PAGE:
Slice of Life Story Challenge March 15 - A Load of Piffle!

As I drove home this afternoon caught in the freeway crawl and stutter, I had ample time to listen to the radio. I was hoping for some light relief. The announcer asked people to call in and talk about things that had fallen out of use, or gradually faded from view. I immediately had a connection to a conversation I had with some teachers the day before. We were discussing vocabulary development and the challenge that idiomatic language often presents for English language learners. 

As we talked, the conversation turned to the fluid nature of language. Words come and go. Words fall out of use. Words that featured strongly during one’s childhood, may rarely be heard in latter years. For me, I think of words like, skedaddle, bonza, piffle and scallywag.  
Each generation develops its own preferred word set it seems. –

And so in an attempt to pay homage to at least one of those old words and prolong its use, I have written the following homage to that great little word-  piffle…

A Load of Piffle


I heard the man who lives in the apartment next door

Say to his wife

That’s a load of piffle

And I wondered to myself

Why did he take a load of piffle into his apartment?

How did he get that all that piffle upstairs?

Did he carry it up the stairs in a bucket?

Did he carry it on his back?

Or did he put the piffle in his pocket

And plod up the stairs

And now that he’s got that piffle upstairs

What will he do with it?

And what does a pile of piffle look like anyway?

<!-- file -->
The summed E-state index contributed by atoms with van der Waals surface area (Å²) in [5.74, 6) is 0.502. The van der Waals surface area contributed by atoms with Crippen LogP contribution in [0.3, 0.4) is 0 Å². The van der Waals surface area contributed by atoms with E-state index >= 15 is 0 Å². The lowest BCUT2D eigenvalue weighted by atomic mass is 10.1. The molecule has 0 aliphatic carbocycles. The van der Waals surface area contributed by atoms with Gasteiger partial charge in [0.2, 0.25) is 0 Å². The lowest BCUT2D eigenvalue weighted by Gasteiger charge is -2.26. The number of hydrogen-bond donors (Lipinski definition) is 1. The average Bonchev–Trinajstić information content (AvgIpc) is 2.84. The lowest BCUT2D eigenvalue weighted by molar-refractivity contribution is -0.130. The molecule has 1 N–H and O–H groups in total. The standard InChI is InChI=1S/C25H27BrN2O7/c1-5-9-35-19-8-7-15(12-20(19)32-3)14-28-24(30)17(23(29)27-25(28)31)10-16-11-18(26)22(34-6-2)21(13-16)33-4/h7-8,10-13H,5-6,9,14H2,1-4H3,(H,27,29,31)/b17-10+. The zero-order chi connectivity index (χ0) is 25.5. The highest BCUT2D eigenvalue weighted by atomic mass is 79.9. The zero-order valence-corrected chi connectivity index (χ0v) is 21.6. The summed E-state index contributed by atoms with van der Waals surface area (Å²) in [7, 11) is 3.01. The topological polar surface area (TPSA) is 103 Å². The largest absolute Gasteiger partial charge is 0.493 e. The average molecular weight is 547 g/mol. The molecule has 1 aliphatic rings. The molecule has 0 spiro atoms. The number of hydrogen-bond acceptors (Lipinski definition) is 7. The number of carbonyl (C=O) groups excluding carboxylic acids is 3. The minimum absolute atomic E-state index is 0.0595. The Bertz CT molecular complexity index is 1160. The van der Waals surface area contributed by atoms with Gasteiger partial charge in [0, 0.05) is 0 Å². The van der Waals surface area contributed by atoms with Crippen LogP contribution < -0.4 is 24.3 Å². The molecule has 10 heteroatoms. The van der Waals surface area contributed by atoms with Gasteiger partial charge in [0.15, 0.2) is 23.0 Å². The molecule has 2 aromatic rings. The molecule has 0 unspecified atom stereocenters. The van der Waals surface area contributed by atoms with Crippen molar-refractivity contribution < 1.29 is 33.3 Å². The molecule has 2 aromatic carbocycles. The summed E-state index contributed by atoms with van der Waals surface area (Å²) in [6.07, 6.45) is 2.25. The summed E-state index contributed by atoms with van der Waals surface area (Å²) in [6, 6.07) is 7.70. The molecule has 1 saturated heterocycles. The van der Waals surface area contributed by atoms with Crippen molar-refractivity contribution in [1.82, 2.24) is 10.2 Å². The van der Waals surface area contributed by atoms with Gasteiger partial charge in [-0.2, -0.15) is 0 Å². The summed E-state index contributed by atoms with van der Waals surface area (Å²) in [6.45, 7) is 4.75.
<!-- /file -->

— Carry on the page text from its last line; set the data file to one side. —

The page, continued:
I have to say that piffle is particularly puzzling

 

 

Comments

  1. Love your homage to piffle! I might have to use this word today for something. But what does a pile of piffle look like? Love it!

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  2. It is interesting to watch language evolve. I'm always interested to learn what are the new words that are added to the dictionary each year. It is sad to see the demise of such great words (scallywag. skedaddle, etc.)
    You have done piffle proud. The final line's alliteration is perfect.

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  3. Love this! It's so interesting when you work with kids to see firsthand how different words evolve. This is the kind of thing my mom would love--I will have to pass this link on to her!

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  4. My 8th graders just came to class asking if I knew the phrase "I am going to hit you with a wet noodle." Language is so fun and your piffle poem is the perfect celebration of that. A playful springboard... and this poem in the form of a list of questions reminds me of a "Snapshot Writing" form that Sara Holbrook shared today at the Illinois Reading Council Conference--Question Poems.

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